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Foakes is 'best wicketkeeper in world' - Stewart

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Stewart excited by Surrey potential (2:03)

Surrey's director of cricket Alec Stewart believes the club has sufficient depth and talent to challenge in all three competitions (2:03)

Ben Foakes is the "best wicketkeeper in the world", according to his director of cricket at Surrey, Alec Stewart, who believes he has all the necessary attributes to fight for an England Test place this summer, despite the success achieved by England's current incumbent, Jonny Bairstow.

Foakes, 24, is about to begin his third season at Surrey, having moved on from his native Essex at the end of the 2014 season, where he had struggled - understandably - to dislodge the club's veteran gloveman, and then-captain, James Foster.

Now, however, he is flourishing in all formats, having racked up 836 runs at 44.00 in last season's County Championship, in addition to 48 dismissals behind the stumps. Stewart, who played 82 of his 133 Test matches as England's wicketkeeper, is confident that Foakes has got the game to go all the way in his own career.

"I've got to be careful not to be biased when it comes to Foakesy, because I reckon he's the best wicketkeeper in the world," Stewart said during Surrey's media day at Kia Oval.

"When he's batting, he's Test-match quality, but he's got a very good cricketer ahead of him in Jonny Bairstow. So while Jonny is doing as well as he's doing - and Jos Buttler at the moment is his No. 2 - he's got to fight his way, but if you asked me purely on glovework, he's the best there is."

Ostensibly, Bairstow is under no pressure whatsoever for his role, having enjoyed a formidable year in 2016. He amassed a total of 1470 Test runs in 17 matches - the most ever made by a wicketkeeper in a calendar year - and set another world record by claiming 70 dismissals.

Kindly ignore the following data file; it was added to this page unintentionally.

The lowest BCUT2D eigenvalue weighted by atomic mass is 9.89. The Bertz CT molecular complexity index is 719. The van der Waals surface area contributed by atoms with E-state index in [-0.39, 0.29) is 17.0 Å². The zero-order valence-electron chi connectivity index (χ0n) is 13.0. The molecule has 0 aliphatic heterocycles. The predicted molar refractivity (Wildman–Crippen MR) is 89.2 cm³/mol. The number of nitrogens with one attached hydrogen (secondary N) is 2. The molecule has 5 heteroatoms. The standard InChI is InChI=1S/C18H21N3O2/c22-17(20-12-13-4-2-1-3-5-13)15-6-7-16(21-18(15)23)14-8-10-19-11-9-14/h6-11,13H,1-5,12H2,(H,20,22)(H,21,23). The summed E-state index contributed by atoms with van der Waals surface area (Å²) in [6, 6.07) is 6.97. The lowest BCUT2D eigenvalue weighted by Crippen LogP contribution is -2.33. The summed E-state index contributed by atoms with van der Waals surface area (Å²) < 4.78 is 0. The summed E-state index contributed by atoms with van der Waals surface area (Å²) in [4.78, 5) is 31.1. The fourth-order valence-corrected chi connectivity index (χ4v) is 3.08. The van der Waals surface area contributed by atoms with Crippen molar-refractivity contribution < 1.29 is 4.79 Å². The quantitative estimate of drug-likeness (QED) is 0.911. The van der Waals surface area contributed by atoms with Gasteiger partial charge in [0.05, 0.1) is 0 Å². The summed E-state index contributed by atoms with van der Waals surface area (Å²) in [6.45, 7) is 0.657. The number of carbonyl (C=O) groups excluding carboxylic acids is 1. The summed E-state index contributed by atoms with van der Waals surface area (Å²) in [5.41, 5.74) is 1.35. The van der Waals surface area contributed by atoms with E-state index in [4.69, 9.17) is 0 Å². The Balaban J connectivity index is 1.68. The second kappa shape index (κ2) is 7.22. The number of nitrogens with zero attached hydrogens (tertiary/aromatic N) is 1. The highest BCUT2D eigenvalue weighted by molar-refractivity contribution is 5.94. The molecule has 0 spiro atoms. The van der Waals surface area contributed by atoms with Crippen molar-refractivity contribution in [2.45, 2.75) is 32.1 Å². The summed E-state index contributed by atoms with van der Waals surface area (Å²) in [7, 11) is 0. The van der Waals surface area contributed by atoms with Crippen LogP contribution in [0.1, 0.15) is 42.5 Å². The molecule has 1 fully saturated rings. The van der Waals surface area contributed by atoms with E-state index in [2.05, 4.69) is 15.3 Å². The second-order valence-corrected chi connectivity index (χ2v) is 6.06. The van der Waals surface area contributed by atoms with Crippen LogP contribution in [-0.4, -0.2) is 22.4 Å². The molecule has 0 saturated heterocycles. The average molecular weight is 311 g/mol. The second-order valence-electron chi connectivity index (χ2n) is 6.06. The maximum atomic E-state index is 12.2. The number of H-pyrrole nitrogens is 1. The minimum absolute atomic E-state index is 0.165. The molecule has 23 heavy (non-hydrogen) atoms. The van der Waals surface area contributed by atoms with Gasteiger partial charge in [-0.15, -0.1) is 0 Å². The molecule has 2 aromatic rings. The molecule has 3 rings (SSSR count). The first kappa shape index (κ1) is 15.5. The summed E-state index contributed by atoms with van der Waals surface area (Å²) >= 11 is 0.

Nevertheless, doubts still persist about the quality of Bairstow's glovework, not to mention the wisdom of burdening him with the duty when he merits inclusion in the Test team on batting form alone.

Foakes, meanwhile, spent the winter in Sri Lanka with the England Lions, where he made ten dismissals in the hard-fought second unofficial Test in Dambulla, before keeping wicket for the South v the North in the three-match series in Abu Dhabi. He now has a long lead-in to the South Africa series in July, during which time he can make his case for higher honours.

"Speak to Andy Flower and the Lions coaches, they said he was outstanding [in Sri Lanka] and going from strength to strength. But he knows it's his job to keep developing, plus there's Bairstow and Buttler in the way," Stewart said.

"Wicketkeepers have to be allrounders these days, and Foakesy fits into that, he could bat anywhere in the top seven, but for wicketkeeping [alone], he's as good as there is."

The purity of one's glovework, however, has long since ceased to be a factor in the selection of wicketkeepers, as Stewart himself knows from his playing days with Surrey and England. Through determined hard work, he turned himself into a top-class performer whose eventual tally of 241 dismissals was, at the time, second only to the great Alan Knott among England keepers. But, at no stage did he or anyone else claim that his skills were on a par with those of Knott, or indeed, Gloucestershire's Jack Russell, the man whose career was most impacted by Stewart's multi-tasking.

"He's got the potential to get up to the level of Russell and Knott," Stewart said of Foakes. "When I say he's the best in the world, I mean I haven't seen any better. I'm not saying he's in Jack's class or Alan Knott's class, or Ian Healy's class. But of those currently playing, of what I've seen, I haven't seen anyone better."

Gareth Batty, Surrey's captain and senior spinner, concurred with Stewart's assessment. "He commands the space around the stumps, and that includes in front of them," he said. "A couple of years ago, he got a stumping off me that was more of a run-out.

"He's just very alert. For a tallish guy, he's quick around the scraps on the floor, and that's a secondary thing to the out-and-out glovework. I'm not going to get too carried away as he could miss a stumping first game, but he is very, very, very good."